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First time bow hunting on public land

Discussion in 'Indiana Bowhunting' started by danimal260, Sep 3, 2015.

  1. Just wanted to get a few suggestions and ideas. I've inly been hunting a couple years and they've been on private land. Well, the guys grandkids are 14-15 so j pretty much lost my privileges. It was free so I appreciate him letting me hunt.

    So anyway, I'm assuming it would be wise to take a day to head to some public land and scout. Can I get enough info in a day to maybe ascertain where deer may be traveling heaviest? Any suggestions are appreciated. Last 2 years have been very unlucky for me and I am hoping to harvest this year. Looking at going to Pigeon River and Roush during archery. Thanks in advance.
     
  2. I have no experience with those areas, but yes, one day is plenty of time if you know what to look for. Do some homework before heading out and study topo maps and aerial photos to look for likely spots. Use your legs to verify what you see and for further study.
     
    Pablo75 likes this.

  3. Danimal I've been hunting Roush the last two years and have seen some deer there but no luck. Like you I just started hunting again the last two years. I did get my first last season over at salomonie, it's really nice over there. Study up on those maps like AaronS said. Also I'm trying something new this year to try and get away from other hunters. Using the river to my advantage. I bought an inflatable boat, just a little two man. It was only about 40 bucks off of amazon. My thought process is to get to those hard to reach places that no one else will try to go, plus I can get there a lot quiter.
     
  4. I enjoy scouting public land precisely because I know I will be able to continue to hunt these areas in the future, unlike private land. It is one of the Irrefutable Laws of Hunting that if you do not own the private land you hunt on, it is only a matter of time before you will lose it.

    Roush Lake FWA is over 7,000 acres. I personally cannot "scout" 7,000 acres by walking around for one day, but I can narrow a lot of things down in one day. With any public property, I would start with contacting the biologist or property manager and asking them for suggestions. Then I would print off aerial photos of all areas that I am interested in and drive around, noting food sources (they rotate them). Note areas that you want to explore further on foot, and walk around, noting sign, trails, bedding areas, ponds, dense thickets etc. on your aerial photos. One thing to keep in mind is that areas that look good from the road will attract quite a bit of attention and you will have other hunters hunting there, especially on weekends.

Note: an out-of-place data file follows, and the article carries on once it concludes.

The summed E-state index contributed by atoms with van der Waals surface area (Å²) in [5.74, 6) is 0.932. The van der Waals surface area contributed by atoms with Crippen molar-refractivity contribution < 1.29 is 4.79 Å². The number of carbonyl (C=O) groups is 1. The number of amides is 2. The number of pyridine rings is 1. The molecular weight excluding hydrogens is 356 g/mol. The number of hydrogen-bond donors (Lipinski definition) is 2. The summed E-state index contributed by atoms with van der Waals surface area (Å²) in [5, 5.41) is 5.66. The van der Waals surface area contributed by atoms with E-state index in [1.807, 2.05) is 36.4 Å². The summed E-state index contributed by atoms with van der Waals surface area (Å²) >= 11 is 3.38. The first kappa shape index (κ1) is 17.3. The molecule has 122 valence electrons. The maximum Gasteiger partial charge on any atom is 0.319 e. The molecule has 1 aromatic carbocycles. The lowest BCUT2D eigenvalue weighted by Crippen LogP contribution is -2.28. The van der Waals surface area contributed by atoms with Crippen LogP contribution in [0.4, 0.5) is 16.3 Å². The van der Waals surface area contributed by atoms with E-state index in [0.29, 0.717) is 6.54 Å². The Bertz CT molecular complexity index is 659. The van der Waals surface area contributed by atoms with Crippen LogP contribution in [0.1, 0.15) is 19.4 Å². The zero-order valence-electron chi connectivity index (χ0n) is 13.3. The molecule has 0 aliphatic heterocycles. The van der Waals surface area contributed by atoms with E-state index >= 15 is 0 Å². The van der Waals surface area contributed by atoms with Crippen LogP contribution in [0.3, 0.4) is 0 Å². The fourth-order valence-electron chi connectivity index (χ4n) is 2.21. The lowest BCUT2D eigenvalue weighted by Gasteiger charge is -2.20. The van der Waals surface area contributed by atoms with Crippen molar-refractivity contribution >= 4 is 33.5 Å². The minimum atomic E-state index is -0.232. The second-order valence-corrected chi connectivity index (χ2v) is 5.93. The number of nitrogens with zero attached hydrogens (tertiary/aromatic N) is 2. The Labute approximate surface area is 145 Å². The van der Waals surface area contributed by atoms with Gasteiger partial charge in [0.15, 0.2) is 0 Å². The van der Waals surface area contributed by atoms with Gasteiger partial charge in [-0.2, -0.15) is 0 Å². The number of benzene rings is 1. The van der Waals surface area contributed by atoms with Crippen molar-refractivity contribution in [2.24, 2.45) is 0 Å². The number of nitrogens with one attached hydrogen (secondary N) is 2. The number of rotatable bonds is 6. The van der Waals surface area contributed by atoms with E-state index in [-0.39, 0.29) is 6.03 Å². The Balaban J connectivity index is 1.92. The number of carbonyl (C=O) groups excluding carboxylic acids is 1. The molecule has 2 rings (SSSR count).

After you have ID'd a few good spots, continue (low impact) scouting areas throughout the season so that it is a process and not just a one day thing. So you can plan to hunt in one area in the morning, take midday to check out a couple new areas, and then hunt a third spot in the evening. Just be aware in mid-season, I know I am often "scouting" in someone else's hunting area, so I take pains to minimize my scent and avoid any area with a treestand, etc. Examining the sign-in sheets will alert you to how many hunters are hunting in what zones during bow season. This can help you find areas that are not as crowded.
     
  5. I do the same thing straightshooter. Been hunting at Roush for the past two years. A lot of scouting I've done after a morning sit. I'll usually just pull up the maps on my phone and look really close at different sections. I've probably only checked out about a third of the place. Danimal I've been over there quite a bit about the last month. If you got a stand I'd be more than willing to help you set it up. Me and my son built a ground blind a few weeks back, so that's always an option too. By the way did you sign up for the contest? Be cool to be on the same team again. Wonder if we could talk firelt into letting us form an all public land team. Just for the challenge of it. Message me if you want any help or if you want to do some scouting.
     
  6. The first year hunting public land will be somewhat bizarre, trying to figure out where and how the deer are moving. Don't be afraid to move your stand during early bow if needed.
    Don't be fooled by deer tracks specially on public land, their full of miss-leading information, and all that tells you is a deer been through there, and the deer/deer's could of been spooked by something or someone.
    I like to look for lots of scats, fresh scats in a area, this tells me deer are hanging out in this certain area, and that it's very possible that I'm close to a bedding area or food source.